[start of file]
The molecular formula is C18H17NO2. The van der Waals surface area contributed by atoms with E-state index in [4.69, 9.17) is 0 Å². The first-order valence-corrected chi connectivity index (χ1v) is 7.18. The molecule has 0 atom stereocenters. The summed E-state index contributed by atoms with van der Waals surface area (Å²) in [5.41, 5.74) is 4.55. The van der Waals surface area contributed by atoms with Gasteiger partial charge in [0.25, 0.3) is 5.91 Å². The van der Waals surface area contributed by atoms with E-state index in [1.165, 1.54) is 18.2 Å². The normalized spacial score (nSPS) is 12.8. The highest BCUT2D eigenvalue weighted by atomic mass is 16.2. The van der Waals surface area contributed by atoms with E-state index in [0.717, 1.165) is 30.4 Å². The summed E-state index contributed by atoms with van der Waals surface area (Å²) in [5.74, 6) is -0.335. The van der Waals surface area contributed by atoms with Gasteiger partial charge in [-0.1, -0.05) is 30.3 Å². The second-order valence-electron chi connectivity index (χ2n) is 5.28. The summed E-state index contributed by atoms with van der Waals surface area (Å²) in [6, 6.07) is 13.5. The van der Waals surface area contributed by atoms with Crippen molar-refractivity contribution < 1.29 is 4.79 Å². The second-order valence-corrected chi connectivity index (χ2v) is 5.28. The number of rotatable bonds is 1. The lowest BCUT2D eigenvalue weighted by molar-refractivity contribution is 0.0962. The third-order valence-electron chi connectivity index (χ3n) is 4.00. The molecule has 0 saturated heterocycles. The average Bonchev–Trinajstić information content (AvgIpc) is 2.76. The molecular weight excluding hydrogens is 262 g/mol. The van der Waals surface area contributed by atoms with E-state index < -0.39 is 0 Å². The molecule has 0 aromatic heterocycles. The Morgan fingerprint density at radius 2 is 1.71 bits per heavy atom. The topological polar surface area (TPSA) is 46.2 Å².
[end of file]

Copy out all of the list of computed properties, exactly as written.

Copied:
The molecular formula is C18H17NO2. The van der Waals surface area contributed by atoms with E-state index in [4.69, 9.17) is 0 Å². The first-order valence-corrected chi connectivity index (χ1v) is 7.18. The molecule has 0 atom stereocenters. The summed E-state index contributed by atoms with van der Waals surface area (Å²) in [5.41, 5.74) is 4.55. The van der Waals surface area contributed by atoms with Gasteiger partial charge in [0.25, 0.3) is 5.91 Å². The van der Waals surface area contributed by atoms with E-state index in [1.165, 1.54) is 18.2 Å². The normalized spacial score (nSPS) is 12.8. The highest BCUT2D eigenvalue weighted by atomic mass is 16.2. The van der Waals surface area contributed by atoms with E-state index in [0.717, 1.165) is 30.4 Å². The summed E-state index contributed by atoms with van der Waals surface area (Å²) in [5.74, 6) is -0.335. The van der Waals surface area contributed by atoms with Gasteiger partial charge in [-0.1, -0.05) is 30.3 Å². The second-order valence-electron chi connectivity index (χ2n) is 5.28. The summed E-state index contributed by atoms with van der Waals surface area (Å²) in [6, 6.07) is 13.5. The van der Waals surface area contributed by atoms with Crippen molar-refractivity contribution < 1.29 is 4.79 Å². The second-order valence-corrected chi connectivity index (χ2v) is 5.28. The number of rotatable bonds is 1. The lowest BCUT2D eigenvalue weighted by molar-refractivity contribution is 0.0962. The third-order valence-electron chi connectivity index (χ3n) is 4.00. The molecule has 0 saturated heterocycles. The average Bonchev–Trinajstić information content (AvgIpc) is 2.76. The molecular weight excluding hydrogens is 262 g/mol. The van der Waals surface area contributed by atoms with E-state index < -0.39 is 0 Å². The molecule has 0 aromatic heterocycles. The Morgan fingerprint density at radius 2 is 1.71 bits per heavy atom. The topological polar surface area (TPSA) is 46.2 Å².